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I'm doing a backup scheme wherein we create an uncompressed .tar file, add any new or changed files to it for a week or two. Now, at the end of this, is there an easy way to add compression to the .tar file so that we can start a new one?

Or do I just have to run a separate gzip command or similar?

Thanks in advance!

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  • 1
    do following man gzip!
    – alexus
    Mar 2 '17 at 16:58
  • Thanks for the downvotes guys. I DID do research, and read thru the man, and there was no indication if this was possible..
    – Bruce
    Mar 2 '17 at 20:27
  • are you saying man gzip doesn't cover how to gzip? seriously?
    – alexus
    Mar 2 '17 at 20:29
  • i didn't ASK about gzip, i asked about TAR functionality. as in, if you'll read the actual question, can I use the TAR command to add compression to the TAR file after it's been created.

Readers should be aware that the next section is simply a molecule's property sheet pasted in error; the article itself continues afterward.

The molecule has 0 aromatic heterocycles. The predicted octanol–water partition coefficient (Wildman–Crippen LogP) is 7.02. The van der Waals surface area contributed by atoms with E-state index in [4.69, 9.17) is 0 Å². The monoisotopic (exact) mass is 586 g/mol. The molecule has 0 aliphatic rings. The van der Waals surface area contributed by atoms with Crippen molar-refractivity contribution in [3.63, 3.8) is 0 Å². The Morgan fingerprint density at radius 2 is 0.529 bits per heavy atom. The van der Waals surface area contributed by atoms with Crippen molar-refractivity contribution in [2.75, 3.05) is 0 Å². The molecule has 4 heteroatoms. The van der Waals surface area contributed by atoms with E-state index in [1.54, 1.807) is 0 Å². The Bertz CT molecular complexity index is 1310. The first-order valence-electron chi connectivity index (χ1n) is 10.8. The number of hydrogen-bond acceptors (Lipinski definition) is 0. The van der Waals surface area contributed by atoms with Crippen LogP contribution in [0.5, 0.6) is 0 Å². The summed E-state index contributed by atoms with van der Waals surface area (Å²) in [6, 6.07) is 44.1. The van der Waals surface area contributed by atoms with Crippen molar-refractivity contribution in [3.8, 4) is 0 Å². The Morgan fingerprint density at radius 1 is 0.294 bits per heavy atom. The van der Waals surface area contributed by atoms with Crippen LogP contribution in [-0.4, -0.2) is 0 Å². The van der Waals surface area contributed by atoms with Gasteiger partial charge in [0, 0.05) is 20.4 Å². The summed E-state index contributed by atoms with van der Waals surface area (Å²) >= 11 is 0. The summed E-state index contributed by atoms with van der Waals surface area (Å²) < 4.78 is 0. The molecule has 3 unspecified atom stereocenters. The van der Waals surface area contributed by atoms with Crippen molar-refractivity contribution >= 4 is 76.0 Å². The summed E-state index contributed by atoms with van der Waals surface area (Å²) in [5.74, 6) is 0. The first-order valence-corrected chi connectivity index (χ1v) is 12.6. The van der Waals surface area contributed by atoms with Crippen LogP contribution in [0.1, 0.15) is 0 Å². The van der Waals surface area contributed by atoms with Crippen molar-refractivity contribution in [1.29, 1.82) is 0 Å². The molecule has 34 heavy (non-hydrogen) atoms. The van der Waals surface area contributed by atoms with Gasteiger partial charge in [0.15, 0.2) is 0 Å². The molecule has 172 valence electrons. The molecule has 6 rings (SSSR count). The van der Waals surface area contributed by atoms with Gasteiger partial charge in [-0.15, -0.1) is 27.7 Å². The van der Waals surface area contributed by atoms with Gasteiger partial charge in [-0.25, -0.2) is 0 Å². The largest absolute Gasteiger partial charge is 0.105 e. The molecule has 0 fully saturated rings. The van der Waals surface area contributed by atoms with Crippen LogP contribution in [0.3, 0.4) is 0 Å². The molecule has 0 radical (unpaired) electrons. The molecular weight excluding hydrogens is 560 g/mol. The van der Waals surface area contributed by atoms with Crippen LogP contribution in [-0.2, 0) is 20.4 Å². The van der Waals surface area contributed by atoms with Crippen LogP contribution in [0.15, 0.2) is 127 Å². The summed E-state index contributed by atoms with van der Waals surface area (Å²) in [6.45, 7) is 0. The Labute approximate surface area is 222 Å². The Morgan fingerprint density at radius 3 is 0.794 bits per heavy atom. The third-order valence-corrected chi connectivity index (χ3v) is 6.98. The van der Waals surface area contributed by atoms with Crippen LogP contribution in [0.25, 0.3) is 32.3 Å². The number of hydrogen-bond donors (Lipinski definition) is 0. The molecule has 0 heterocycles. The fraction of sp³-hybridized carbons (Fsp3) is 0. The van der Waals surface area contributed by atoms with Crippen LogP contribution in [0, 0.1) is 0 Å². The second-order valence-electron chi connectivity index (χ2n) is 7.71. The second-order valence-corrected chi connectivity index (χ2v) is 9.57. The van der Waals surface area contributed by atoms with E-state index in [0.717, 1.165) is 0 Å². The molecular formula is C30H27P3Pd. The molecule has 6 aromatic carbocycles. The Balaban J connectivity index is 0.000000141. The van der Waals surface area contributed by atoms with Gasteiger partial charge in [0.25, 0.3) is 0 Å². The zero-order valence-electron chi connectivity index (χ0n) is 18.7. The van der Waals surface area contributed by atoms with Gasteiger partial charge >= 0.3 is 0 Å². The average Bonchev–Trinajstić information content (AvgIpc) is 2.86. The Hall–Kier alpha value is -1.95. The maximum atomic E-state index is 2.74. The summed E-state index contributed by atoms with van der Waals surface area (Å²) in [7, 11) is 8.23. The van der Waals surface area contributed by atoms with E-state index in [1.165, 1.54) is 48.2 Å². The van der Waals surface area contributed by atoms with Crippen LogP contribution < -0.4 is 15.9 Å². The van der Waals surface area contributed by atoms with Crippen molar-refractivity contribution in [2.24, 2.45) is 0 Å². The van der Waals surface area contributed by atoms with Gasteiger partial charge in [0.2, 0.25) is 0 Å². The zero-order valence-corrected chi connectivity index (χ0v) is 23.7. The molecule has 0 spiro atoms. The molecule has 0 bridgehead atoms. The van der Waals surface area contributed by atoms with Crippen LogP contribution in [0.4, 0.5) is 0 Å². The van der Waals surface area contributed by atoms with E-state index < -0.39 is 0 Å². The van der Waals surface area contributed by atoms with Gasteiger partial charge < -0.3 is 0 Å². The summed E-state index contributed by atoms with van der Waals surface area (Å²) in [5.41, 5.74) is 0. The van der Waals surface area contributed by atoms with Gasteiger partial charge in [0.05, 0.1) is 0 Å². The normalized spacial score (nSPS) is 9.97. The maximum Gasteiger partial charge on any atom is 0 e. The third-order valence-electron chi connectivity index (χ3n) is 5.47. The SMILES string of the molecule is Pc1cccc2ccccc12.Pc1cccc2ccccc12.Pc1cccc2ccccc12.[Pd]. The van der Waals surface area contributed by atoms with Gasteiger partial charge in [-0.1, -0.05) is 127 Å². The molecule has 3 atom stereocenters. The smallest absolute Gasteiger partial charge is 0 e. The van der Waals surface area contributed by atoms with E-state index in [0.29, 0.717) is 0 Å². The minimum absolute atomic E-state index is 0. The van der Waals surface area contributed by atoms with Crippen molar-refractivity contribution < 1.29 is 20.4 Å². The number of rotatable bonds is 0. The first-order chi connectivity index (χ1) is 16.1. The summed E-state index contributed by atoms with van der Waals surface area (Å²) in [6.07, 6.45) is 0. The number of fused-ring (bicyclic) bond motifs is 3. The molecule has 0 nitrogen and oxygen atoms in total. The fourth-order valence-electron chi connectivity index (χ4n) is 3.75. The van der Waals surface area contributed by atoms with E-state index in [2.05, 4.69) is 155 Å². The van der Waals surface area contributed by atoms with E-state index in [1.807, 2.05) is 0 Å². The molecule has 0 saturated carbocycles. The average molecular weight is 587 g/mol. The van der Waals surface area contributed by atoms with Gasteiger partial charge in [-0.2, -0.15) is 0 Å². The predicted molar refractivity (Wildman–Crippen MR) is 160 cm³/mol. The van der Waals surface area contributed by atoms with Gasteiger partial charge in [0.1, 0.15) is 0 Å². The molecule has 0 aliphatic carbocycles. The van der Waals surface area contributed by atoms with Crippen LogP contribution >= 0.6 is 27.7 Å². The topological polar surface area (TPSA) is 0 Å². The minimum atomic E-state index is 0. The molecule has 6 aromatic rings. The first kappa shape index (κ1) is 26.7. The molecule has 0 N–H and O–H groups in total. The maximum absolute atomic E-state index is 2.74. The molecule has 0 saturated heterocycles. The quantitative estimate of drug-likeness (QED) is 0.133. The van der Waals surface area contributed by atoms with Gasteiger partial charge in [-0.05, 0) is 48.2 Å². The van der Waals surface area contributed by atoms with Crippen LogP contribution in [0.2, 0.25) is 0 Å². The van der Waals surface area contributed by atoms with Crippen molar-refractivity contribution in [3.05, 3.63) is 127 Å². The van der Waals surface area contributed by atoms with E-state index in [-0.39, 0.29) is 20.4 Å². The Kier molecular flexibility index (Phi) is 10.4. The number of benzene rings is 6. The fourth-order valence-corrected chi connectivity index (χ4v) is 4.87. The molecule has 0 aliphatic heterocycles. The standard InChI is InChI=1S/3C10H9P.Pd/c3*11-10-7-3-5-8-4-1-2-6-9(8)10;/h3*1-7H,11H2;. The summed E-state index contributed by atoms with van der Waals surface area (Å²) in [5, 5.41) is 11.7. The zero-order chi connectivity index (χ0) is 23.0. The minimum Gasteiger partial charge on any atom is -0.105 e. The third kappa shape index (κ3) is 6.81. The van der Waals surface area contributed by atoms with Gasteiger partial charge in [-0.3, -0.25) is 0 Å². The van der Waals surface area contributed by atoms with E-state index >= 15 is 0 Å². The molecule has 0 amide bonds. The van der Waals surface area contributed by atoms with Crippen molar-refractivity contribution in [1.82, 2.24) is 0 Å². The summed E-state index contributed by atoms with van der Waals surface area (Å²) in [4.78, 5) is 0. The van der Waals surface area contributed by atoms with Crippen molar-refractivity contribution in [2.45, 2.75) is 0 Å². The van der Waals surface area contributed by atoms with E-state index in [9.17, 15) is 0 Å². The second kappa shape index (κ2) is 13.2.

– Bruce
    Mar 2 '17 at 20:33
  • if you would man tar you'd see tar doesn't offer compression, tar originally was made for tapes, gzip can compress files such as .tar
    – alexus
    Mar 2 '17 at 20:34
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Why not adding compressed files directly? Anyway, tar can't compress single files later on, but just doing a gzip file.tar will have essentially the same effect... mv before, if you want to reuse the same file name for the next iteration right away...

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  • If you mean why not create the tar originally with compression, it's because we want to be able to add/update it. According to the man, you can't do that with a compressed tar. So yeah, I'll have to just gzip it after Thanks!
    – Bruce
    Mar 2 '17 at 17:09

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